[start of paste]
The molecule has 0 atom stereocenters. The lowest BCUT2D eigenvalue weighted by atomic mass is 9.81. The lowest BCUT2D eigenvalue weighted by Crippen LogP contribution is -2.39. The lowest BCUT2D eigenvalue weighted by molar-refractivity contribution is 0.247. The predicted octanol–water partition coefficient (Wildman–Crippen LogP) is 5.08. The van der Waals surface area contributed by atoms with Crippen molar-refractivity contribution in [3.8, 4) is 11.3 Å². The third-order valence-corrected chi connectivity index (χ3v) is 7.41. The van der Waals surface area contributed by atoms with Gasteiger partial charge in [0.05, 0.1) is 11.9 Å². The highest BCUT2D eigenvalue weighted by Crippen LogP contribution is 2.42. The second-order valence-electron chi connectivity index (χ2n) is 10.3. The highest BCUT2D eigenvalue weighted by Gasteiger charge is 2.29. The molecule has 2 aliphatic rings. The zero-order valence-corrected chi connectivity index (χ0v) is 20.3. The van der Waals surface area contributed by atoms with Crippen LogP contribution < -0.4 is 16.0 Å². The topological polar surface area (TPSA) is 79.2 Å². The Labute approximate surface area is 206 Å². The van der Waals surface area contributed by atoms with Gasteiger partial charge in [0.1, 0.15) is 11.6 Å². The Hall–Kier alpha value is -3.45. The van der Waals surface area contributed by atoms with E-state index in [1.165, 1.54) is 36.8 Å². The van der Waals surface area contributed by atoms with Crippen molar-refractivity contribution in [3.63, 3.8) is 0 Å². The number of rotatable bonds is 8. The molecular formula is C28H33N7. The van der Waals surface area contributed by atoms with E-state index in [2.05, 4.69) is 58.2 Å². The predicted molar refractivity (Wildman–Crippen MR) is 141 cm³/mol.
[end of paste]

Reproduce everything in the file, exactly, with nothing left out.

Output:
The molecule has 0 atom stereocenters. The lowest BCUT2D eigenvalue weighted by atomic mass is 9.81. The lowest BCUT2D eigenvalue weighted by Crippen LogP contribution is -2.39. The lowest BCUT2D eigenvalue weighted by molar-refractivity contribution is 0.247. The predicted octanol–water partition coefficient (Wildman–Crippen LogP) is 5.08. The van der Waals surface area contributed by atoms with Crippen molar-refractivity contribution in [3.8, 4) is 11.3 Å². The third-order valence-corrected chi connectivity index (χ3v) is 7.41. The van der Waals surface area contributed by atoms with Gasteiger partial charge in [0.05, 0.1) is 11.9 Å². The highest BCUT2D eigenvalue weighted by Crippen LogP contribution is 2.42. The second-order valence-electron chi connectivity index (χ2n) is 10.3. The highest BCUT2D eigenvalue weighted by Gasteiger charge is 2.29. The molecule has 2 aliphatic rings. The zero-order valence-corrected chi connectivity index (χ0v) is 20.3. The van der Waals surface area contributed by atoms with Crippen LogP contribution < -0.4 is 16.0 Å². The topological polar surface area (TPSA) is 79.2 Å². The Labute approximate surface area is 206 Å². The van der Waals surface area contributed by atoms with Gasteiger partial charge in [0.1, 0.15) is 11.6 Å². The Hall–Kier alpha value is -3.45. The van der Waals surface area contributed by atoms with E-state index in [1.165, 1.54) is 36.8 Å². The van der Waals surface area contributed by atoms with Crippen molar-refractivity contribution in [3.63, 3.8) is 0 Å². The number of rotatable bonds is 8. The molecular formula is C28H33N7. The van der Waals surface area contributed by atoms with E-state index in [2.05, 4.69) is 58.2 Å². The predicted molar refractivity (Wildman–Crippen MR) is 141 cm³/mol.